NASA Logo, National Aeronautics and Space Administration

Celebrating Science and Engineering in Washington, DC

Please welcome our new guest blogger, Dr. Christina Richey!

Over 3,000 booths, 100 stage shows, a book fair, a career fair, and an estimated 100,000 people each day gathered in one building. At times you’d smell something burning, or you’d hear an explosion followed by squeals of pure excitement. Throngs of people would cheer on races across cornstarch and the occasional astronaut would walk by. All the while folks waited in line to meet people like The Big Bang Theory’s Mayim Bialik. In the midst of organized chaos on Saturday and Sunday, I realized one thing: I love science! The USA Science & Engineering Festival was held at the Walter E. Washington Convention Center on April 28th & 29th and lived up to its claims as “the largest celebration of science and engineering in the USA”. It was, indeed, a large, boisterous celebration.

Credit: Christina Richey

I was a volunteer scientist at the booth for the James Webb Space Telescope (JWST) in the NASA Pavilion area. For the entire weekend, we had a steady flow of kids and adults visiting to our booth to make star life cycle bookmarks, watch the JWST deployment video, or hold pieces of hardware. All the while they got to learn about the JWST from the scientists and engineers working on the project.

The entrance of the NASA Pavilion area greeted you with the music of Third Rock Radio, America’s Space Radio Station. Once you entered the pavilion area, it was everything NASA squeezed into a hallway of booths. Along with the JWST, the Mars Science Laboratory (MSL), Kepler, Fermi, Dawn, and MESSENGER missions were all represented, as were the Challenger Center, Landsat, the International Space Station (ISS), and many more. Each booth was filled with scientists, engineers, and educators on hand, ready to excite children and adults alike about what we do on a daily basis.

Credit: Christina Richey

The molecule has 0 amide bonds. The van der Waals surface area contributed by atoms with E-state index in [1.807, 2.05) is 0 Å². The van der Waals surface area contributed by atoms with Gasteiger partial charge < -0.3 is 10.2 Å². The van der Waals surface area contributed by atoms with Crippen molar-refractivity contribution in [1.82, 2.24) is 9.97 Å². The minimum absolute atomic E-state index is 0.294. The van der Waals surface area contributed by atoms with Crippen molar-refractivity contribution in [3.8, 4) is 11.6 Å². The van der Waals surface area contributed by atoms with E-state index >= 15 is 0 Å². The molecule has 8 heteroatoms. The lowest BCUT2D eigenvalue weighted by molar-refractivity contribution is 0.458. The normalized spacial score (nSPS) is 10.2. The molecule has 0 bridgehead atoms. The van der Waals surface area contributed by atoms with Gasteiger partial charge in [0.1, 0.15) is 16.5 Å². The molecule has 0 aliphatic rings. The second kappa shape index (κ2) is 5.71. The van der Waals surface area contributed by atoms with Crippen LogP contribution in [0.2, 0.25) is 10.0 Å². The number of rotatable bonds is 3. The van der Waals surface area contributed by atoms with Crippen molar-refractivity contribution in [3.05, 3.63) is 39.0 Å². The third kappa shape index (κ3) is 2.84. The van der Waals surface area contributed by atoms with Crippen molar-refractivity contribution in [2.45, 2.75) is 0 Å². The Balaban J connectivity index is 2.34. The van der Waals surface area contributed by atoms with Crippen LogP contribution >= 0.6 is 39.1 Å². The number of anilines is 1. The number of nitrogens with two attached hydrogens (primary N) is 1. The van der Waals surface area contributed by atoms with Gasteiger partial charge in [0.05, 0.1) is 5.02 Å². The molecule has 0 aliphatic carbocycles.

My booth was directly across from the area where NASA Astronaut Leland Melvin was signing autographs and meeting the kids. A small version of the hyperwall (a video wall capable of displaying multiple high-definition data visualizations and/or images simultaneously across an arrangement of screens) was up, with presentations by scientists in the Earth, Planetary, and Astrophysics fields. And this was just the NASA Pavilion Area! Luckily, I had the opportunity to explore the exhibits during each of the afternoons. It was an amazing sight to see so many fields of science and engineering represented.

The MythBusters put on a fantastic stage show on the Curie Stage while the Science Cheerleaders pepped up the crowd at the Wright Brothers Stage. There were a large section of schools and industries with booths in the career fair, which was meant to give high school students the opportunity to see what careers were available in science and engineering. One of my favorite places to stop was the Orion Service Module (hosted by Lockheed Martin), where kids had the chance to look inside the concept vehicle of a planned beyond low-Earth orbit manned spacecraft mission.

Credit: Christina Richey

Another great spot was The Planetary Society’s booth, where people stood in line for hours to meet with Bill Nye and hear talks from astronaut Tom Jones and astrophysicist Lisa Randall. I even had the chance to get up close to an Olympic medal from the 1980 Summer Games in Moscow, which was a rather interesting and rare opportunity given the fact that the United States boycotted those particular games.

Credit: Christina Richey

I also had the chance to listen in on a Q&A session with a group of astronauts at the Lockheed Martin booth and see their hallway of model satellites, including a rather impressive Hubble model.

Credit: Christina Richey

Another of my personal (nerd-tastic) favorites was the booth for “R2DC”, or rather the R2D2 builders of DC, where two Star Wars R2D2 robots were spinning and wheeling about, beeping out greetings to the kids that walked by. And there was an entire section for the National Robot Festival and DIY Expo, where kids were building robots and launchers. More squeals of excitement and cheers for explosions or battling robots. For an entire weekend, science and engineering overtook the DC area and it was awesome!

Credit: Christina Richey



NASA Logo, National Aeronautics and Space Administration